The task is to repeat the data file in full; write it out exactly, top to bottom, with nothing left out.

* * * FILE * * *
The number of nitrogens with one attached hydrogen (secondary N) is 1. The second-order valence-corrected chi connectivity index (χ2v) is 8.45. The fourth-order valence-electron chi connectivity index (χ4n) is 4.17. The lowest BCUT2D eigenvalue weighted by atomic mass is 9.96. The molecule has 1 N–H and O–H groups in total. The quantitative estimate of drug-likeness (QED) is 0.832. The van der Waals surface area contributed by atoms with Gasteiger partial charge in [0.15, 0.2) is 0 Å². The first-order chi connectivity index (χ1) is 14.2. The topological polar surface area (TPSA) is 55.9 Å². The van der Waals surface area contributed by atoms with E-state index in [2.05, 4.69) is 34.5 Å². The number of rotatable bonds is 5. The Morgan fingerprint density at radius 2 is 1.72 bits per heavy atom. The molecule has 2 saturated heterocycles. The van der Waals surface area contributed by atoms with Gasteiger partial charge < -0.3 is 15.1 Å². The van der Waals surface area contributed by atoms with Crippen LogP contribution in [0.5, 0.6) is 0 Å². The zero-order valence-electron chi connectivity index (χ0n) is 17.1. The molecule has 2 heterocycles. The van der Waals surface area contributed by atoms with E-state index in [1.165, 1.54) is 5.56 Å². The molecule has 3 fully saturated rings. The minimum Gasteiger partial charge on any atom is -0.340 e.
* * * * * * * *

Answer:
The number of nitrogens with one attached hydrogen (secondary N) is 1. The second-order valence-corrected chi connectivity index (χ2v) is 8.45. The fourth-order valence-electron chi connectivity index (χ4n) is 4.17. The lowest BCUT2D eigenvalue weighted by atomic mass is 9.96. The molecule has 1 N–H and O–H groups in total. The quantitative estimate of drug-likeness (QED) is 0.832. The van der Waals surface area contributed by atoms with Gasteiger partial charge in [0.15, 0.2) is 0 Å². The first-order chi connectivity index (χ1) is 14.2. The topological polar surface area (TPSA) is 55.9 Å². The van der Waals surface area contributed by atoms with E-state index in [2.05, 4.69) is 34.5 Å². The number of rotatable bonds is 5. The Morgan fingerprint density at radius 2 is 1.72 bits per heavy atom. The molecule has 2 saturated heterocycles. The van der Waals surface area contributed by atoms with Gasteiger partial charge < -0.3 is 15.1 Å². The van der Waals surface area contributed by atoms with Crippen LogP contribution in [0.5, 0.6) is 0 Å². The zero-order valence-electron chi connectivity index (χ0n) is 17.1. The molecule has 2 heterocycles. The van der Waals surface area contributed by atoms with E-state index in [1.165, 1.54) is 5.56 Å². The molecule has 3 fully saturated rings. The minimum Gasteiger partial charge on any atom is -0.340 e.